is a little bit ridiculous and on the other hand, that is the exact same.
On legislation and everything else, so presidential campaigns,
operate in a weird fantasy land end. I think you're, like US journals are always in a little bit of a bind on mother, not we're going to play by the rules
at sea, land or we're just gonna say, while the president doesn't have any of this power, and so we are working to refuse to cover debates headed and speeches. I think we should say, though, that like presidential campaigns, this are a half hour,
labelling for central campaigns were not always as like. Here's my bill oriented as they have begun, and I feel like in a lot of people.
Mind, like you and me, and vocs and want bog, are somehow causally responsible for this turn and it whatever
extended. That is true like if you were out here. Listening like I dont.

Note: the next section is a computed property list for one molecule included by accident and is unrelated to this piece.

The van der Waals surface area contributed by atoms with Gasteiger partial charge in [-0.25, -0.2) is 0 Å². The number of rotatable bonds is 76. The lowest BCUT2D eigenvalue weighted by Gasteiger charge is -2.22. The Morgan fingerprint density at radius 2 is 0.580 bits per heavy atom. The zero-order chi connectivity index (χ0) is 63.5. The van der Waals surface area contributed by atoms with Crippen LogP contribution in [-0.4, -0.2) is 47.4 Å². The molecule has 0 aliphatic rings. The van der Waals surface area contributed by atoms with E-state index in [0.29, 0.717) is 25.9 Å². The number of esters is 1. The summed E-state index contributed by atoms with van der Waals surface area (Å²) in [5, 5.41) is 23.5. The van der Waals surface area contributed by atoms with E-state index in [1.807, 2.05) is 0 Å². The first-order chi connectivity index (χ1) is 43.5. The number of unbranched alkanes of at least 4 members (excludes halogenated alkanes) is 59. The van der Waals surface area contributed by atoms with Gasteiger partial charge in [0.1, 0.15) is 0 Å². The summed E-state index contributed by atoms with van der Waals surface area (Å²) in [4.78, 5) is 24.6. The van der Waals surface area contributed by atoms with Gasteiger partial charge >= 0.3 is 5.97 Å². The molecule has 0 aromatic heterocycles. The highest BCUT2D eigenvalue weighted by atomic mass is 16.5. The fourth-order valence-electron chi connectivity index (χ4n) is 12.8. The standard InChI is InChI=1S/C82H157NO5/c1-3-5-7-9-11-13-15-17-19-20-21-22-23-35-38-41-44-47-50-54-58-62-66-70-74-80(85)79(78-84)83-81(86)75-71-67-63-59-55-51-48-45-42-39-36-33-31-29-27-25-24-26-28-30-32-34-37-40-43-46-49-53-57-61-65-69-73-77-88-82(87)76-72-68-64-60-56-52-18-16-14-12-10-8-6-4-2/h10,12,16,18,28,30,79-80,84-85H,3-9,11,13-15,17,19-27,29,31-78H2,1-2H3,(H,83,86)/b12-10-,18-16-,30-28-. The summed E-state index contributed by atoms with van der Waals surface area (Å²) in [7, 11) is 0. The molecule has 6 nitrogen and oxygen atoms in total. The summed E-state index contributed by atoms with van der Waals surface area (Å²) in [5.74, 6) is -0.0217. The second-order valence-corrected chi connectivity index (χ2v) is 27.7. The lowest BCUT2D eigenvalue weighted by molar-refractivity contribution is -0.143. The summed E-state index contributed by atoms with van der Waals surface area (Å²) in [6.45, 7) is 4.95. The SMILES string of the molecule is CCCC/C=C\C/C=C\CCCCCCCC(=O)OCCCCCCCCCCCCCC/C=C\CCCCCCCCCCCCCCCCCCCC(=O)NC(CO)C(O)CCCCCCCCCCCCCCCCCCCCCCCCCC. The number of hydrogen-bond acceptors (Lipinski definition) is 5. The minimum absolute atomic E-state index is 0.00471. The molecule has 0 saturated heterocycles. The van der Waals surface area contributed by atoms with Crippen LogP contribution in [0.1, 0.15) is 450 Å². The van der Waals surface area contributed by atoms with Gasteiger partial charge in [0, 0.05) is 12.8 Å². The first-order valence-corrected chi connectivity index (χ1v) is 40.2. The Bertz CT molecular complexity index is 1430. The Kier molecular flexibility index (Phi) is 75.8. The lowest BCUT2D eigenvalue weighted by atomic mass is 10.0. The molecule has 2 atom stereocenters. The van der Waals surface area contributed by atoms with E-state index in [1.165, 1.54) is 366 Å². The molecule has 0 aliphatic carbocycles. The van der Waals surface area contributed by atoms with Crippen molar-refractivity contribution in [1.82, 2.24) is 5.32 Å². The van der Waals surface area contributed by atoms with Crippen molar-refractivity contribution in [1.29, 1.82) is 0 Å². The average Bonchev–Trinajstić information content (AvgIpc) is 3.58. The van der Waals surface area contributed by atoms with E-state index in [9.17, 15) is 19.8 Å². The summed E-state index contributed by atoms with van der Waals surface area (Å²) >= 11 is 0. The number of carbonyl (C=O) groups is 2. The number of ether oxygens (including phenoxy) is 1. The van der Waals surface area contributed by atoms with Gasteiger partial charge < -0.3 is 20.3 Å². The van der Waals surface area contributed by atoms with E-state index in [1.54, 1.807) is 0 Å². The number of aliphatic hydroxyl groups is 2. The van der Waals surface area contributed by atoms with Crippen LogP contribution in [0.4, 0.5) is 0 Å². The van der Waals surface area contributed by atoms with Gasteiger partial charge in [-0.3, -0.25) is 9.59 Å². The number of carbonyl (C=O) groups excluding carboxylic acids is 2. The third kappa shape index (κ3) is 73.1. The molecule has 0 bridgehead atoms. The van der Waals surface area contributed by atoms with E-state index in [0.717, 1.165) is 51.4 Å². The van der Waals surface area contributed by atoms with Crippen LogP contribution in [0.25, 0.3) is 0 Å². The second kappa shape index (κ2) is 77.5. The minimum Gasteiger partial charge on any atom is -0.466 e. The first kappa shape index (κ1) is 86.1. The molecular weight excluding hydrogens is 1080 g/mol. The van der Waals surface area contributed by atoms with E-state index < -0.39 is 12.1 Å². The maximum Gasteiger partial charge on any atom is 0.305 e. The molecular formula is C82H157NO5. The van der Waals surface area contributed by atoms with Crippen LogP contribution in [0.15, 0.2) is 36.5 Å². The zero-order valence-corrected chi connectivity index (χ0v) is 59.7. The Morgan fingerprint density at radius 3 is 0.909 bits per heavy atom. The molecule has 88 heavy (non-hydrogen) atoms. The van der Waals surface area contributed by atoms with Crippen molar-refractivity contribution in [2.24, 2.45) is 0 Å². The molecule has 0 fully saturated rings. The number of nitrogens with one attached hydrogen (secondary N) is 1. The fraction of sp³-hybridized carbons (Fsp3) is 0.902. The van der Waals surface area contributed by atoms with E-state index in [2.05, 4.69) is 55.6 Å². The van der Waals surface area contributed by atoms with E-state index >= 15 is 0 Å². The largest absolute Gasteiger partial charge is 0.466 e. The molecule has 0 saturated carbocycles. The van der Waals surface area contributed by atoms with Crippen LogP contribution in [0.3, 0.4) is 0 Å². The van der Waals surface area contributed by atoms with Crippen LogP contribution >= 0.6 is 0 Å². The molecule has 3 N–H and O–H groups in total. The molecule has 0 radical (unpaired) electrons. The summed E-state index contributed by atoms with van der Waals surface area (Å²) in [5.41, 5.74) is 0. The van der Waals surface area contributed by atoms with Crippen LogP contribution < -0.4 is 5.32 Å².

Either, as our eye are calling for presidential candidates to run, unlike totally implausible legislative blueprints, it's good to have the campaigns like talking about the issues and what they wanted do. But if, if I could tell like turned back time and gotten the
It is for office in twenty twenty to speak about presidential authority in a more realistic way like I think that would have been great
It would have avoided some of the weird Elect ability pitfalls because, like we'll talk
about when we talk about vulnerabilities is exclusively like Sanderson.
Other candidates committing themselves to ideas that couldn't possibly pass Congress, and so why even bring this up fantasy legislating has had a powerful impact on this twenty point primary and for no really good reason. I agree with that advocates pie. Good placed her clothes are we'd special here,
Ok, fantastic Swedes, election special, we're gonna be having Saturday weeds. Is every Saturday alternate
between me and Ezra. Talking about the election and Jane Costin interviews, thanks Ezra thanks for sponsors, thanks listeners out there, thank you to Jeff GEL the weeds is producer and the weeds will be back on Tuesday.
Transcript generated on 2021-05-20.